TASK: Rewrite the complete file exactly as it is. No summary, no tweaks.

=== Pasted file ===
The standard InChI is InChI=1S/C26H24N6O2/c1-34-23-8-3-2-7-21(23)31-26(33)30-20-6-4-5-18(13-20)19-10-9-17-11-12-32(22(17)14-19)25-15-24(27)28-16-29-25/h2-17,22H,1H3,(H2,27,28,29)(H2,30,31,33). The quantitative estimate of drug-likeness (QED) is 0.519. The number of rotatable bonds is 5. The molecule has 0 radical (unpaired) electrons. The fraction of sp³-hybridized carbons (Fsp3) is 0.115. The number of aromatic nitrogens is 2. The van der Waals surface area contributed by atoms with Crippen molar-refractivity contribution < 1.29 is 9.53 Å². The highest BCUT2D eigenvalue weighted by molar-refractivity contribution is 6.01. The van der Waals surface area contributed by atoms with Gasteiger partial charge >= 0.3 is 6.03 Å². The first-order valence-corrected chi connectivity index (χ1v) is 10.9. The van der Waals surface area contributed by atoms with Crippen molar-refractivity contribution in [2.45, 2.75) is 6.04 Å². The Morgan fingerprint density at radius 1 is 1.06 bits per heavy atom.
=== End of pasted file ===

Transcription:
The standard InChI is InChI=1S/C26H24N6O2/c1-34-23-8-3-2-7-21(23)31-26(33)30-20-6-4-5-18(13-20)19-10-9-17-11-12-32(22(17)14-19)25-15-24(27)28-16-29-25/h2-17,22H,1H3,(H2,27,28,29)(H2,30,31,33). The quantitative estimate of drug-likeness (QED) is 0.519. The number of rotatable bonds is 5. The molecule has 0 radical (unpaired) electrons. The fraction of sp³-hybridized carbons (Fsp3) is 0.115. The number of aromatic nitrogens is 2. The van der Waals surface area contributed by atoms with Crippen molar-refractivity contribution < 1.29 is 9.53 Å². The highest BCUT2D eigenvalue weighted by molar-refractivity contribution is 6.01. The van der Waals surface area contributed by atoms with Gasteiger partial charge >= 0.3 is 6.03 Å². The first-order valence-corrected chi connectivity index (χ1v) is 10.9. The van der Waals surface area contributed by atoms with Crippen molar-refractivity contribution in [2.45, 2.75) is 6.04 Å². The Morgan fingerprint density at radius 1 is 1.06 bits per heavy atom.